I went ahead and installed Blender 3.2.1 from updates-testing, along with all 6 ROCm packages. I rebooted and checked for my GPU in blender under Edit > Preferences > Cycles Render Devices > HIP. However, Blender reported that “No compatible GPUs” were found:
Hey there! I wanted this exact same thing! I had to do a little work and research to get there, but Blender now uses HIP on my Fedora 36 install. Here’s a post I wrote about the process. Hope it helps!
Taking a high level approach … kernel programming model is used in several C++ extension frameworks being HIP, Cuda or DPC++ supported by AMD, NVidia or Intel with enormous stake as thought to be ideal tool for AI neural network. Red Hat/CentOS/Fedora implement SELinux, a National Security Agency program and you find information at Fedora Docs/F36/System Administrator Guide/Kernel, Module and Driver Configuration about signed/tainted kernel modules. NVidia, Google Coral, Intel Altera, AMD Xilinx, … all send you to Ubuntu as liberal with closed source software and Canonical only commercial support of Blender software massively used in industry. You can implement in Fedora, can be complicated, no sure of the pertinence of specific point of view … not Fedora vs Ubuntu but global approach to open source concept.
When DPC++ came out, it targeted heterogeneous environment being CPU, GPU and FPGA with SYCL replacing OpenCL. Works with Altera devices. AMD made noise so opened to them being an open source sort of thing, look up about it. Cuda is specific to NVidia devices, HIP to AMD devices moving from Vivado to Vitis for Xilinx devices. The DPC++ project is fascinating as you program a project on a mix, the compiler choosing where, when, how device by device.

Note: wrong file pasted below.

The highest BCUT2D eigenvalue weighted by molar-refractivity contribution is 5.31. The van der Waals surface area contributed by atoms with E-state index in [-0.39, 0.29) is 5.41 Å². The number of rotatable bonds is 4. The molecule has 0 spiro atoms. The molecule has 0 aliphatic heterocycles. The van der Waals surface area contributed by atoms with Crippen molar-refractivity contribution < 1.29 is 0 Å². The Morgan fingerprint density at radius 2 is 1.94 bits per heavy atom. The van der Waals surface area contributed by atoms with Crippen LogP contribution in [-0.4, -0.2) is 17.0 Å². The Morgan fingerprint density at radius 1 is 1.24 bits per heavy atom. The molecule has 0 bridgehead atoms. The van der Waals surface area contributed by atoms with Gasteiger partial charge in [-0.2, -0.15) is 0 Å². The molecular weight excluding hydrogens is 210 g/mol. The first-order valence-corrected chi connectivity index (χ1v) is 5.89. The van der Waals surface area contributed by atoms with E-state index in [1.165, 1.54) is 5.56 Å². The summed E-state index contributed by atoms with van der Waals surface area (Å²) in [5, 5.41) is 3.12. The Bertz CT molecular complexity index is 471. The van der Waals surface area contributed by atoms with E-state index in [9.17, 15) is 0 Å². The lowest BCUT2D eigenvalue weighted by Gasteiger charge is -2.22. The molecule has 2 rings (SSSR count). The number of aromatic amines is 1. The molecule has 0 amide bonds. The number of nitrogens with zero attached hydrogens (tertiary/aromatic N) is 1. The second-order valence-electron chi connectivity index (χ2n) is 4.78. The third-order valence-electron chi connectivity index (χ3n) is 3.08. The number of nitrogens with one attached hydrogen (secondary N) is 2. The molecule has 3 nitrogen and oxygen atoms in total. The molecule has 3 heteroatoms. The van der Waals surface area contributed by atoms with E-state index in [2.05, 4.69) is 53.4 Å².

AI is hot topic now using neural networks similar to those used for computer vision. That is where you are cornered between Blender and the rest …
Which packages listed in that post are proprietary? According to AMD, amdgpu-install is for installing their All-Open stack.
Also, I was under the impression while that HIP & OpenCL serve similar purposes, neither depends on the other.
You may be better qualified to make those distinctions than I am. It was my impression that the packages were proprietary because they aren’t apart of the regular mesa libraries (again, I’m not an expert!).
As far as the HIP vs OpenCL is concerned, you may be onto something there where the opencl portion of the install is not necessary, but since I was following a guide from Reddit, I thought it best to stick to what got it working for the writer at the time. It’s totally possible that on step 5 that you can omit the opencl portion of the install and just include the hip portion.
This statement makes sense! Call me superstitious, but again I blindly followed the guide from Reddit which I simply regurgitated on the Fedora forum (with links to the original).
I very much hope that this kind of work around isn’t necessary forever (the one I linked to) and that something like what you’ve mentioned here will become a mainstay for us instead!
Let me know if you have any further questions or need more detail!
Please also check out this user’s input. They got HIP under Blender to work (the rpm from Fedora’s repo) via a slightly different method. I’ve tested it and found it to be more stable than the method I detailed above. The latest comments discuss the alternate (and more stable in my opinion) approach.
Something else … HIP is only compatible with AMD Radeon 6000 series, with Blender probably only high end with sufficient memory. You can install drivers but if incompatible HIP/Blender you will get no message or minimal mention in logs. HIP/Blender is still experimental, AMD trying to catch up on NVidia Grace Hopper hardware architecture.
HIP is only compatible with AMD Radeon 6000 series
While only certain CDNA & RDNA2 cards are officially supported by ROCm, others have gotten HIP to (mostly) work with older cards & Blender Cycles. See the image texture bug link at the start of this thread.